In 1965 the new Canadian flag went up for the first time, and now we have had 45 years to get used to it. The simplicity of the flag has lent itself to many imaginative and original applications that enhance the symbol's value.

The two most basic Canadian symbols the flag and the anthem are kind of recent. But they suit the new image of an independent, multicultural Canada so much better than the divisive and exclusive British empire colonial symbols. It's a new image, and a renewed country that pulls together the best of the new and the old. And hopefully leaves behind some of the old animosities that dragged on for way too long, honestly.


  1. I recall being very, very excited about the adoption of the new national flag.

    Growing up in Toronto in the 1950s, we were still very much 'British subjects.' At least according to most of our primary school teachers, who delighted in pointing out to us that all the 'pink stuff' on the world map was 'ours' (even after India had slipped out of our grasp ;-)

    I was proud to wear the new flag on my backpack in Europe a couple of years after it was adopted!

    And, in my school days, The Maple Leaf Forever was sung less often than God Save the Queen - with Oh, Canada just barely capturing the bronze.

    However, perhaps the lyrics of Oh, Canada themselves require a bit of a face lift ...

    'Our home and native land!' ... well, certainly not 'native land' for the 20% of so of us Canadians who are foreign born.

    'In all thy sons command' ... what about thy daughters?

    'God keep our land' ... what about the almost 20% of Canadians who report themselves as having 'no religion'?

    As far as the French version ... I hesitate to go there (but, really, 'Il sait porter la croix, Et ta valeur, de foi trempée ... ?)

  2. I just found out something from you about the French words to O Canada. All my life, I thought the words were .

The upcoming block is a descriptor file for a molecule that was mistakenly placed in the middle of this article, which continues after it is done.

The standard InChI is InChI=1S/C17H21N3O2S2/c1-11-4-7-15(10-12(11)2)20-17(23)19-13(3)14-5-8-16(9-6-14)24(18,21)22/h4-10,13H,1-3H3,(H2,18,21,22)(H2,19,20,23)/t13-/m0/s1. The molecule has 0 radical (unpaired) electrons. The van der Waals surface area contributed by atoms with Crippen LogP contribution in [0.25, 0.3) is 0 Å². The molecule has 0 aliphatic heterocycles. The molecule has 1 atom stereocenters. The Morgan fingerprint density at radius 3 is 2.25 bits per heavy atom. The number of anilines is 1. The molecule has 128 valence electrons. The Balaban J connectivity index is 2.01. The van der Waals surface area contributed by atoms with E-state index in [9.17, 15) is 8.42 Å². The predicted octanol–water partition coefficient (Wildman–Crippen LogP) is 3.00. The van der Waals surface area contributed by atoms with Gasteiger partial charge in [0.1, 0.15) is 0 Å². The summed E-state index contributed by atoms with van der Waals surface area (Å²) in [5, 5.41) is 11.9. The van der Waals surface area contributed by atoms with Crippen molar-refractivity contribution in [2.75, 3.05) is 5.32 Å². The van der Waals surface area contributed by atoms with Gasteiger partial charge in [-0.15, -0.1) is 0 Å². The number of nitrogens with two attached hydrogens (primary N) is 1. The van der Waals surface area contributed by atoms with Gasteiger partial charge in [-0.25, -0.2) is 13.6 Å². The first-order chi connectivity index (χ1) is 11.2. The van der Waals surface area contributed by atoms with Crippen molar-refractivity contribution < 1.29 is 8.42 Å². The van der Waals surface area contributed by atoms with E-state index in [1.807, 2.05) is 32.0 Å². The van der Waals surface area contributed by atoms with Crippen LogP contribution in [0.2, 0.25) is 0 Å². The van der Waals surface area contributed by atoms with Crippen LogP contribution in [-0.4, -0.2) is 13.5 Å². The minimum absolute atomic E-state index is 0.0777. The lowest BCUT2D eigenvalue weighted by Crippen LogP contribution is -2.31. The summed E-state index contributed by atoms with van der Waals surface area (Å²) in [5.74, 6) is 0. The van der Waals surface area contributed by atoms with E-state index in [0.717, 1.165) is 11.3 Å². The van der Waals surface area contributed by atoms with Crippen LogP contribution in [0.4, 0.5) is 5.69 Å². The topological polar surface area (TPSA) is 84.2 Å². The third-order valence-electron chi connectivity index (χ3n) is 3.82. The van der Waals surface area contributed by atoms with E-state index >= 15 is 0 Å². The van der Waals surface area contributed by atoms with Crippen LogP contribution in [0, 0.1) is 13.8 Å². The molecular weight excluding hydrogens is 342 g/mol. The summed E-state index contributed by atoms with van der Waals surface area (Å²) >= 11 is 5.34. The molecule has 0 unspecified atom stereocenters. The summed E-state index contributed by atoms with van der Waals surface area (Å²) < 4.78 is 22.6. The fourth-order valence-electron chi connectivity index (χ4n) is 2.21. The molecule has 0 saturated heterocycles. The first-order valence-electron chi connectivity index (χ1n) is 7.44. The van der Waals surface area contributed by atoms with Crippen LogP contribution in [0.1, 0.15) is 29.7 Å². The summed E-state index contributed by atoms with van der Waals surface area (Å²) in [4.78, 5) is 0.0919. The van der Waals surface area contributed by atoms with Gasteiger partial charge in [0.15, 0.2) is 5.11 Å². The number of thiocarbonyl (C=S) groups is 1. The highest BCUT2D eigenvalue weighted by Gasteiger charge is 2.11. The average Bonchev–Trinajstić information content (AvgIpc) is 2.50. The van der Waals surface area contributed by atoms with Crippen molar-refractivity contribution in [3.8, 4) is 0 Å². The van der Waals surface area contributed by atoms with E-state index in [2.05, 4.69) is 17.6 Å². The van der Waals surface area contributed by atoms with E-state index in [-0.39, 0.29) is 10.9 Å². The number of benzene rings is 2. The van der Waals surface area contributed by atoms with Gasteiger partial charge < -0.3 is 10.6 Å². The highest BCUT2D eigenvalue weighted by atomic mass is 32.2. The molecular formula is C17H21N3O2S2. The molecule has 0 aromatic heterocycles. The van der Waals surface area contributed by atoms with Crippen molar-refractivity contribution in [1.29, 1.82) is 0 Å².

"deux fois trempé", which sounds exactly like "de foi trempée", but means "twice tempered" rather than "soaked in faith". And even knowing what it's supposed to be, I still like my words better.

    I have no idea where I got my words from, it goes back farther than I can remember.

  3. So I'm not the only one! I found this version with mangled French Lyrics on a Catholic forum.

    O Canada! Terreur de nos soyeux!
    O Canada! Terror of our silky underwear!

    T'enfant est cinq!
    Your child is five!

    Lafleur est glorieux!
    Guy is a great hockey player!

    Gardons brasses, sports de le pays,
    Let us guard that which is brewed, sports of the nation,

    Île, c'est porté; l'accrois.
    Island, it is carried; grow it.

    Ton histoire est une poupée,
    Your story is a puppet

    de poubelle-lion (ex-loir)
    of the trashcan-lion (formerly an edible dormouse)

    Et ta fêleur
    And your cracker

    Deux fois trempée
    double dipped,

    Protégera nos foyers et nos doigts.
    Protect our vestibules and fingers.

  4. My sweetie and I were rolling on the floor in laughter, tears in our eyes, reading your follow-up post. That was great - thanks.

    (BTW, in the unlikely event that you're not aware - the 'official' term for those mangled lyrics is Mondagreen.)

  5. As the old adage puts it, 'Be careful what you wish for.'

    Well, evidently I've been hoist with the petard of my facetiousness ... the Conservative Party of Canada believes that the lyrics of 'O Canada' should be rendered politically correct ... at least as far as the 'sexist' phrase, 'all thy sons command.'

    However, carefully straddling the fence, Industry Minister Tony Clement clarified: 'Let's research through either a parliamentary committee or some other means to ... assess whether the language should change.'

    Observers will note that there was no suggestion that the phrase, 'God keep our land' also be rendered politically correct ... perhaps because, for many Tories, that phrase is already politically correct.

    Oh, Canada!

  6. Well I've already tasken care of the French version for them. I have just found a suitable equivalent English version. I don't see how anyone could possibly take offense at these lyrics. Heck, most people think these are the lyrics.

    O Canada
    Your home’s on native land
    True pastry love
    That all of us command
    With glowing hearts
    We seethe and rise
    The true north song we freed
    Flung far and white
    On cannonballs
    We stand on carts and freeze
    Cod feed our land
    Glory of the seas
    O Canada
    We stand on God for thee
    O Canada
    We stand on God for thee!